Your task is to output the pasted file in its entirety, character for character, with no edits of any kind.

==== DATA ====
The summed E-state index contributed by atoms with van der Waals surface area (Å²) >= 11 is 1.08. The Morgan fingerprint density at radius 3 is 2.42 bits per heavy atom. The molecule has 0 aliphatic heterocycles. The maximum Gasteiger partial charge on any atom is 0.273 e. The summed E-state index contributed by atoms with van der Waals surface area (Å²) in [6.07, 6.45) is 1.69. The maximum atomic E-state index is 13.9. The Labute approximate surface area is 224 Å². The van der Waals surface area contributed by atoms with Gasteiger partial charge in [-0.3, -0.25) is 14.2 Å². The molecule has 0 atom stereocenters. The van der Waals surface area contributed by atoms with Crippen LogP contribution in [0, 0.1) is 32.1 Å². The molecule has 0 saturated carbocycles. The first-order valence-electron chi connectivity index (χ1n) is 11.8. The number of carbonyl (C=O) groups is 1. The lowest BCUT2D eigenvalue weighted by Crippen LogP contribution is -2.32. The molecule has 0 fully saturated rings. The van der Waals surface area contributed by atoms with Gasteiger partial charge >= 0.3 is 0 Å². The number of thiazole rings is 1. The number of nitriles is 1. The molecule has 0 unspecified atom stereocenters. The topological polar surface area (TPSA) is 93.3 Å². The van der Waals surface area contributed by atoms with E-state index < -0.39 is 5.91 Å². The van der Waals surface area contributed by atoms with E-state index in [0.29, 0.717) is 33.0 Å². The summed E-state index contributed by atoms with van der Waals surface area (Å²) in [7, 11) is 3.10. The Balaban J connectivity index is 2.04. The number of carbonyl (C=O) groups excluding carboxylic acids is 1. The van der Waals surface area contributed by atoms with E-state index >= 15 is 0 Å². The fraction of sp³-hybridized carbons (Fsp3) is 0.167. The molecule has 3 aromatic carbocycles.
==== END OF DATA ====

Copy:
The summed E-state index contributed by atoms with van der Waals surface area (Å²) >= 11 is 1.08. The Morgan fingerprint density at radius 3 is 2.42 bits per heavy atom. The molecule has 0 aliphatic heterocycles. The maximum Gasteiger partial charge on any atom is 0.273 e. The summed E-state index contributed by atoms with van der Waals surface area (Å²) in [6.07, 6.45) is 1.69. The maximum atomic E-state index is 13.9. The Labute approximate surface area is 224 Å². The van der Waals surface area contributed by atoms with Gasteiger partial charge in [-0.3, -0.25) is 14.2 Å². The molecule has 0 atom stereocenters. The van der Waals surface area contributed by atoms with Crippen LogP contribution in [0, 0.1) is 32.1 Å². The molecule has 0 saturated carbocycles. The first-order valence-electron chi connectivity index (χ1n) is 11.8. The number of carbonyl (C=O) groups is 1. The lowest BCUT2D eigenvalue weighted by Crippen LogP contribution is -2.32. The molecule has 0 fully saturated rings. The van der Waals surface area contributed by atoms with Gasteiger partial charge >= 0.3 is 0 Å². The number of thiazole rings is 1. The number of nitriles is 1. The molecule has 0 unspecified atom stereocenters. The topological polar surface area (TPSA) is 93.3 Å². The van der Waals surface area contributed by atoms with E-state index < -0.39 is 5.91 Å². The van der Waals surface area contributed by atoms with E-state index in [0.29, 0.717) is 33.0 Å². The summed E-state index contributed by atoms with van der Waals surface area (Å²) in [7, 11) is 3.10. The Balaban J connectivity index is 2.04. The number of carbonyl (C=O) groups excluding carboxylic acids is 1. The van der Waals surface area contributed by atoms with E-state index >= 15 is 0 Å². The fraction of sp³-hybridized carbons (Fsp3) is 0.167. The molecule has 3 aromatic carbocycles.